Marines

Base hones energy saving skills during Energy Awareness Month

7 Oct 2011 | Cpl. Damany Coleman

On Sept. 13, 1991, former President George H.W. Bush proclaimed October as Energy Awareness Month. Every year since then, the month is used to disseminate energy awareness information and celebrate some of the good things being done to promote effective energy usage.

On Aug. 13, 2009, the Gen. James T. Conway, then the 34th Commandant of the Marine Corps, declared energy a top priority for the Marine Corps. Months later, Conway created the Marine Corps Expeditionary Energy office with the mission to “analyze, develop, and direct the Marine Corps’ energy strategy in order to optimize expeditionary capabilities across all war fighting functions.”

The Corps’ Expeditionary Energy Strategy office is the Marine Corps framework that communicates the CMC’s vision, mission, goals and objectives for expeditionary and installations energy.

“As a Corps, we have become more lethal, yet we have also become increasingly dependent on fossil fuel,” said Gen. James F. Amos, Commandant of the Marine Corps. “Our growing demand for liquid logistics comes at a price. By tethering our operations to vulnerable supply lines, it degrades our expeditionary capabilities and ultimately puts Marines at risk. To maintain our lethal edge, we must change the way we use energy.”

During a recent visit, officials with the National Defense University worked with base personnel to conduct a study to identify the needs and requirements for a Department of the Navy-wide energy change. Also, the study is designed to create an energy campaign and to work with installation personnel on how to change their energy usage behaviors.

For the service members aboard the base, here are a few energy conservation and efficiency measures to use at work and lead by example with smart energy choices:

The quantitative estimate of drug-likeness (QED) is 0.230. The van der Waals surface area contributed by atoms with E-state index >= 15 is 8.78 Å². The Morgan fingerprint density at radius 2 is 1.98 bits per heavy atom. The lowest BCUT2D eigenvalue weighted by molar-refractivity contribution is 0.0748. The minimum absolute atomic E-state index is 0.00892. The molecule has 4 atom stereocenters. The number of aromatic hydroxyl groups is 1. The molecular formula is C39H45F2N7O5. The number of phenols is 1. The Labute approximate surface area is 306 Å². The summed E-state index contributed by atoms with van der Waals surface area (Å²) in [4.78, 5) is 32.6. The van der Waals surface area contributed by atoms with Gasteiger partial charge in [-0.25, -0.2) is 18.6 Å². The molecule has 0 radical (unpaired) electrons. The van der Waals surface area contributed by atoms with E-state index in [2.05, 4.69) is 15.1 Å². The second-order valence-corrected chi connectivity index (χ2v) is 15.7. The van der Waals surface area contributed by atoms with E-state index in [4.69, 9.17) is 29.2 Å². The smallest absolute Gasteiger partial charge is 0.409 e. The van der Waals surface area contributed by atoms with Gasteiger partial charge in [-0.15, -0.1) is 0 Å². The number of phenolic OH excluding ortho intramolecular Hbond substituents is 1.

- Always use compact fluorescent lights in desk lamps as opposed to incandescent lights.

- Switch off all unnecessary lights.

- Use natural lighting when possible.

- When working late, use task lighting to directly illuminate work areas.

- Unplug equipment that drains energy even when not in use such as cell-phone chargers, fans, coffeemakers, desktop printers and radios.

- If possible, turn off your office equipment and computer monitors at the end of the work day.

- Use efficient energy saving products.

- Close or tilt window blinds to block direct sunlight to reduce cooling needs during warm months.

- Photocopy only what you need.

- Always use the second side of paper, either by printing on both sides or using the blank side as scrap paper.

- Carpool, bike or use mass transit when commuting to work.

- To save gas, drive the speed limit, accelerate and decelerate slower, and make sure tires are inflated.

- Use durable coffee mugs instead of disposable cups.

Ensign Walter Anderson, assistant public works officer with the Public Works Division, MCB Camp Lejeune, said there are several new events going on this year to promote energy awareness.

“We have the Energy fair on Oct. 14, a poster contest with Marine Family Programs and we’re going to have a luncheon,” Anderson said. “On (Oct. 31), we’re trying to have a Lights Out campaign where we’re going to suggest that people turn out their lights for two hours during the day. Also, during that evening, it will be Halloween, so it kind of builds upon the holiday.”

Anderson said that at the end of the month, after all of the energy awareness events, PWD is hoping service members and families will submit short stories or ideas illustrating some of the things they did during the Lights Out campaign.